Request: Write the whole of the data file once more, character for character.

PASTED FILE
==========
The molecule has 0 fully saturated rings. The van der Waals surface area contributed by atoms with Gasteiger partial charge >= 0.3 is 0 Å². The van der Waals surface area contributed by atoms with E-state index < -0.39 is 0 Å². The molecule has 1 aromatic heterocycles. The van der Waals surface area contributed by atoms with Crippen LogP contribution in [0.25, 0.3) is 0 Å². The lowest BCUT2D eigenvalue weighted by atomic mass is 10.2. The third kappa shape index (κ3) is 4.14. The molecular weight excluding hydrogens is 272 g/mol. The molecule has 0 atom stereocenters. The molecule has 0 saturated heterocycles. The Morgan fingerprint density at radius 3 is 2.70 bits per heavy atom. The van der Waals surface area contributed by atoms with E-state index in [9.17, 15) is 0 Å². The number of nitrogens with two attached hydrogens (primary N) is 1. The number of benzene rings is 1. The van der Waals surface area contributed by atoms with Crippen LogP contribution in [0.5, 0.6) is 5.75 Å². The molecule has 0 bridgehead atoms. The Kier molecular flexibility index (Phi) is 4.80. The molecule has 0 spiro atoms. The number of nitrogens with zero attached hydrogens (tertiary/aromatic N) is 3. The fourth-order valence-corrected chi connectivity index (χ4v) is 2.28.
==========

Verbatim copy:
The molecule has 0 fully saturated rings. The van der Waals surface area contributed by atoms with Gasteiger partial charge >= 0.3 is 0 Å². The van der Waals surface area contributed by atoms with E-state index < -0.39 is 0 Å². The molecule has 1 aromatic heterocycles. The van der Waals surface area contributed by atoms with Crippen LogP contribution in [0.25, 0.3) is 0 Å². The lowest BCUT2D eigenvalue weighted by atomic mass is 10.2. The third kappa shape index (κ3) is 4.14. The molecular weight excluding hydrogens is 272 g/mol. The molecule has 0 atom stereocenters. The molecule has 0 saturated heterocycles. The Morgan fingerprint density at radius 3 is 2.70 bits per heavy atom. The van der Waals surface area contributed by atoms with E-state index in [9.17, 15) is 0 Å². The number of nitrogens with two attached hydrogens (primary N) is 1. The number of benzene rings is 1. The van der Waals surface area contributed by atoms with Crippen LogP contribution in [0.5, 0.6) is 5.75 Å². The molecule has 0 bridgehead atoms. The Kier molecular flexibility index (Phi) is 4.80. The molecule has 0 spiro atoms. The number of nitrogens with zero attached hydrogens (tertiary/aromatic N) is 3. The fourth-order valence-corrected chi connectivity index (χ4v) is 2.28.